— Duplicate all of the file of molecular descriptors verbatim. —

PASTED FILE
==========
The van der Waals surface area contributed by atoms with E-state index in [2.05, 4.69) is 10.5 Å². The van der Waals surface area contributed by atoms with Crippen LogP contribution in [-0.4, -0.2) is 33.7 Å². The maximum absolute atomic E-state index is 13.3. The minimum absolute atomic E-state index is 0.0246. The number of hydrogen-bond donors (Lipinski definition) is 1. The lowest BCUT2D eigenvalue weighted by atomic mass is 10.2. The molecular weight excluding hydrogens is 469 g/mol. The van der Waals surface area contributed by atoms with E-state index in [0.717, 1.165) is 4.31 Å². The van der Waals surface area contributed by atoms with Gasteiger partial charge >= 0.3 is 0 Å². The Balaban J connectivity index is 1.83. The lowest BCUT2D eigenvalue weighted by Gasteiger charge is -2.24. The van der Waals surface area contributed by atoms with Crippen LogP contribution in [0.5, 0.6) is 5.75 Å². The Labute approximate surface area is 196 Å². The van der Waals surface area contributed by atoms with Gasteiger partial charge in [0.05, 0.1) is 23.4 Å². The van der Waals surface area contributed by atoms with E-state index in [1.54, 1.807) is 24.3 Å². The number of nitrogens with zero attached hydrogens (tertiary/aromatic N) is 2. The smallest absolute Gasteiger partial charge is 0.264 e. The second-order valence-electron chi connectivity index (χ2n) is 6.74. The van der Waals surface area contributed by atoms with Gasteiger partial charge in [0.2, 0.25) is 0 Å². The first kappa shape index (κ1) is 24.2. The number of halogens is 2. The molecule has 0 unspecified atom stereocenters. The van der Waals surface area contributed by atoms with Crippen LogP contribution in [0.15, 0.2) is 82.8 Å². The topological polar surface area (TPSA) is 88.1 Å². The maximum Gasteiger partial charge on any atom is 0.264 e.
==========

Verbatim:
The van der Waals surface area contributed by atoms with E-state index in [2.05, 4.69) is 10.5 Å². The van der Waals surface area contributed by atoms with Crippen LogP contribution in [-0.4, -0.2) is 33.7 Å². The maximum absolute atomic E-state index is 13.3. The minimum absolute atomic E-state index is 0.0246. The number of hydrogen-bond donors (Lipinski definition) is 1. The lowest BCUT2D eigenvalue weighted by atomic mass is 10.2. The molecular weight excluding hydrogens is 469 g/mol. The van der Waals surface area contributed by atoms with E-state index in [0.717, 1.165) is 4.31 Å². The van der Waals surface area contributed by atoms with Gasteiger partial charge >= 0.3 is 0 Å². The Balaban J connectivity index is 1.83. The lowest BCUT2D eigenvalue weighted by Gasteiger charge is -2.24. The van der Waals surface area contributed by atoms with Crippen LogP contribution in [0.5, 0.6) is 5.75 Å². The Labute approximate surface area is 196 Å². The van der Waals surface area contributed by atoms with Gasteiger partial charge in [0.05, 0.1) is 23.4 Å². The van der Waals surface area contributed by atoms with E-state index in [1.54, 1.807) is 24.3 Å². The number of nitrogens with zero attached hydrogens (tertiary/aromatic N) is 2. The smallest absolute Gasteiger partial charge is 0.264 e. The second-order valence-electron chi connectivity index (χ2n) is 6.74. The van der Waals surface area contributed by atoms with Gasteiger partial charge in [0.2, 0.25) is 0 Å². The first kappa shape index (κ1) is 24.2. The number of halogens is 2. The molecule has 0 unspecified atom stereocenters. The van der Waals surface area contributed by atoms with Crippen LogP contribution in [0.15, 0.2) is 82.8 Å². The topological polar surface area (TPSA) is 88.1 Å². The maximum Gasteiger partial charge on any atom is 0.264 e.